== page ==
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October 20, 2019
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Games Monetizing With In-App Purchases Need to Re-Consider Their Terms if Their Gamers Include Children

by Kimberly Culp on 09/19/19 10:53:00 am

The following blog post, unless otherwise noted, was written by a member of Gamasutra’s community.
The thoughts and opinions expressed are those of the writer and not Gamasutra or its parent company.

 

Creating enforceable end user license agreements (similar to a “terms of use” document) has become increasingly challenging in recent years.  The challenge has often focused on whether the company can prove a specific user of the digital content (a website, app, etc.) consented to the EULA.  You can read more about that issue here.  But, games targeting children (which we will define as anyone under the age of majority for purposes of forming a contract) may face a new challenge.

In the law, generally, children cannot be bound by a contract that they enter into if they disaffirm the contract within a reasonable time frame.  What that means is that a child may often back out of a deal that they make, or their parents can do so on their behalf.  EULA’s are enforceable when a court finds that they represent a contract between the user and the website or app.  Accepting those legal basic principles, children may be able to disavow EULA’s that they have otherwise agreed-to.  This can create great legal risk to a company relying on the provisions of that document to protect itself.

The Dispute Surrounding Epic Games’ EULA

Epic Games dealt with a lawsuit where a child disaffirmed Epic’s EULA.  The child, through his parents, brought consumer protection claims under California law and sought to represent a class of people in California who had purchased a Llama with V-bucks, which V-Bucks were purchased with money, in Fortnite Save the World.  The Plaintiff alleged that Epic, by allowing V-Bucks to be bought in currency packs and setting prices at odd amounts, induced players to spend more money.  Plaintiff further alleged that children have difficulty conceptualizing how much money is spent on in-game purchases with V-Bucks.  Plaintiff mainly claimed two misrepresentations and omissions by Epic:  “(1) [Epic’s] usage of thought bubbles next to Llamas are deceptive because it often displays a rare, sought-after item when in facts the odds of getting that item are low; and (2) [Epic] does not display the odds of receiving the higher-tier loot.”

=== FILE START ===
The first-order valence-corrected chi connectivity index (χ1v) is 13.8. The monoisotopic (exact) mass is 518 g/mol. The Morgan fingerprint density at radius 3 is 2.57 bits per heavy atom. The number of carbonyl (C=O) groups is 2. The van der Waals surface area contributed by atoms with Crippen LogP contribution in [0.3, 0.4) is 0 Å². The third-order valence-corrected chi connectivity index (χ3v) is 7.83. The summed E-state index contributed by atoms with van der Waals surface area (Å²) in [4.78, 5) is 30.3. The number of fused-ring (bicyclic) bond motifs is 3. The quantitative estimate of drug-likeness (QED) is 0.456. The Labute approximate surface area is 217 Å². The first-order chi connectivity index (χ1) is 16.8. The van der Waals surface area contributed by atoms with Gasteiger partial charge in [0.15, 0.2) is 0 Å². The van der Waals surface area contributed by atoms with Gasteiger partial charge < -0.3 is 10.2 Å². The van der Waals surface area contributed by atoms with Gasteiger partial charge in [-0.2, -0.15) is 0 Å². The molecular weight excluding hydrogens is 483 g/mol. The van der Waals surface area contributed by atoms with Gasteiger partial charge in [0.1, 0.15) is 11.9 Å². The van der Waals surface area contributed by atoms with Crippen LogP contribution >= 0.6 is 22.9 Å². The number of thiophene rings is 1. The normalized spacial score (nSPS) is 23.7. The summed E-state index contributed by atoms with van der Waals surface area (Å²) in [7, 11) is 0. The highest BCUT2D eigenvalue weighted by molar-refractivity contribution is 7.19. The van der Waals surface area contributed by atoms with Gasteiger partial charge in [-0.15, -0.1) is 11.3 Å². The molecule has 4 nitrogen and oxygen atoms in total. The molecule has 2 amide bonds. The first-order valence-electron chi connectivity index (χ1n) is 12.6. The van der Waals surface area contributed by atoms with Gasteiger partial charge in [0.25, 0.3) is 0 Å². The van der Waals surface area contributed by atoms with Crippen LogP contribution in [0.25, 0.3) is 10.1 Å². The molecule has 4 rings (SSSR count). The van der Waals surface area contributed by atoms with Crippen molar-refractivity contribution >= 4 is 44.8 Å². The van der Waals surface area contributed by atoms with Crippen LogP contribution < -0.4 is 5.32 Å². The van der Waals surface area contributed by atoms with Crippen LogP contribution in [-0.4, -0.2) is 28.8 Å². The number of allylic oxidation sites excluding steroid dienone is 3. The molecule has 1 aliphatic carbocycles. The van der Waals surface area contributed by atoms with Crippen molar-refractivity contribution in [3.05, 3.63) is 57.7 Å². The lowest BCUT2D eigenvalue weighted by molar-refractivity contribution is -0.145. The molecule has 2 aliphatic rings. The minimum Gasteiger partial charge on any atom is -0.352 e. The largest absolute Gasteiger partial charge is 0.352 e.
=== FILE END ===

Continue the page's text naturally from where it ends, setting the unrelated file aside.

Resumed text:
With respect to Epic’s EULA, since Fortnite’s launch, all users have had to affirmatively agree to the EULA.  For example, when someone downloads Fortnite and starts to play, the EULA is displayed on-screen to the user with a check-box reading, ‘I have read and consent with the End User License Agreement.’  The box must be checked before proceeding into the game.  That EULA has included a provision that non-arbitrable claims be heard in North Carolina applying the law of North Carolina.  The EULA was updated in 2019 and displayed to all users who logged on after it was updated.  That EULA includes a bold and all-caps section about binding arbitration and class action waiver. 

There was no dispute that someone logged on to the Plaintiff’s account had accepted the 2017 and 2019 EULAs.  However, Plaintiff claimed that he and his minor brother were the only two people to see the EULA.  Epic had no evidence that any adult consented to the EULA.  Plaintiff also filed a sworn statement in his case disaffirming consent to either the 2017 or 2019 EULA’s. 

The Court concluded that the minor-Plaintiff effectively disaffirmed the 2019 EULA.  (For other procedural reasons, the Court did not make any finding about the 2017 EULA’s disaffirmation.)  It made that finding even though Plaintiff continued to play Fortnite after he filed his lawsuit (but before he disaffirmed the EULA).  For that reason, the Court denied Epic’s motion to compel arbitration.           

Best Practices

  • Continue to get affirmative consent to EULAs;
  • Consider having an “age-gate” feature requiring adult consent before permitting purchases;
  • Consider requiring parental e-mail address at account creation and sending EULA to that address after obtaining affirmative consent (with appropriate language about ratification);
  • Address consumer protection issues early and often to minimize the risk of litigation.

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